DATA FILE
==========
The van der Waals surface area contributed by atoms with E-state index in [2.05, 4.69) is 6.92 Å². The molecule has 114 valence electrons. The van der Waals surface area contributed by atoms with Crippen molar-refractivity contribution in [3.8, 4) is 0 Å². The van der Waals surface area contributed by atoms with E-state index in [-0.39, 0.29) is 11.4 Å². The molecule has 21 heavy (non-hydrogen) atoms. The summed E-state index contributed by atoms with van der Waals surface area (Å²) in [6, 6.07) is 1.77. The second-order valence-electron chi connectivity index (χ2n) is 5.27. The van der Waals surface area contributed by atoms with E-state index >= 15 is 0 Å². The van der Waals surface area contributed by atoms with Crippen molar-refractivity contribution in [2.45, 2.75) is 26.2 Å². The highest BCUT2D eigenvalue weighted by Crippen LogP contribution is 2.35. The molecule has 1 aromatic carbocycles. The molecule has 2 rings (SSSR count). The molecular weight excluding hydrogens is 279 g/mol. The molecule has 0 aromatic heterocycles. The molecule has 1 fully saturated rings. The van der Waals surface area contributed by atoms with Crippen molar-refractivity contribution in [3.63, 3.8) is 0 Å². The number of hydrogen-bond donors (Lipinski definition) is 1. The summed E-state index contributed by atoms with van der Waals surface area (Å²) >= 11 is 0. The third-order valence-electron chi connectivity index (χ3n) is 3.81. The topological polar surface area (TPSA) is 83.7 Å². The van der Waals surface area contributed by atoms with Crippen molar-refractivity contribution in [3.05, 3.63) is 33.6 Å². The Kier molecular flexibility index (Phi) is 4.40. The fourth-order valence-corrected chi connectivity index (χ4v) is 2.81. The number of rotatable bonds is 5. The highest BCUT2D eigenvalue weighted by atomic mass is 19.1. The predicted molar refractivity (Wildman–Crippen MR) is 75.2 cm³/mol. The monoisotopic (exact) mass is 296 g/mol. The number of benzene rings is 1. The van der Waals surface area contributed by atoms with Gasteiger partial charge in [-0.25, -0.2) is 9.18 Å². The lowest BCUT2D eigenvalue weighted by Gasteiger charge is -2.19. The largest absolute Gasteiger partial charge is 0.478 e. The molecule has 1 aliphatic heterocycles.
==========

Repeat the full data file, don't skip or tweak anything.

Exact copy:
The van der Waals surface area contributed by atoms with E-state index in [2.05, 4.69) is 6.92 Å². The molecule has 114 valence electrons. The van der Waals surface area contributed by atoms with Crippen molar-refractivity contribution in [3.8, 4) is 0 Å². The van der Waals surface area contributed by atoms with E-state index in [-0.39, 0.29) is 11.4 Å². The molecule has 21 heavy (non-hydrogen) atoms. The summed E-state index contributed by atoms with van der Waals surface area (Å²) in [6, 6.07) is 1.77. The second-order valence-electron chi connectivity index (χ2n) is 5.27. The van der Waals surface area contributed by atoms with E-state index >= 15 is 0 Å². The van der Waals surface area contributed by atoms with Crippen molar-refractivity contribution in [2.45, 2.75) is 26.2 Å². The highest BCUT2D eigenvalue weighted by Crippen LogP contribution is 2.35. The molecule has 1 aromatic carbocycles. The molecule has 2 rings (SSSR count). The molecular weight excluding hydrogens is 279 g/mol. The molecule has 0 aromatic heterocycles. The molecule has 1 fully saturated rings. The van der Waals surface area contributed by atoms with Crippen molar-refractivity contribution in [3.63, 3.8) is 0 Å². The number of hydrogen-bond donors (Lipinski definition) is 1. The summed E-state index contributed by atoms with van der Waals surface area (Å²) >= 11 is 0. The third-order valence-electron chi connectivity index (χ3n) is 3.81. The topological polar surface area (TPSA) is 83.7 Å². The van der Waals surface area contributed by atoms with Crippen molar-refractivity contribution in [3.05, 3.63) is 33.6 Å². The Kier molecular flexibility index (Phi) is 4.40. The fourth-order valence-corrected chi connectivity index (χ4v) is 2.81. The number of rotatable bonds is 5. The highest BCUT2D eigenvalue weighted by atomic mass is 19.1. The predicted molar refractivity (Wildman–Crippen MR) is 75.2 cm³/mol. The monoisotopic (exact) mass is 296 g/mol. The number of benzene rings is 1. The van der Waals surface area contributed by atoms with Gasteiger partial charge in [-0.25, -0.2) is 9.18 Å². The lowest BCUT2D eigenvalue weighted by Gasteiger charge is -2.19. The largest absolute Gasteiger partial charge is 0.478 e. The molecule has 1 aliphatic heterocycles.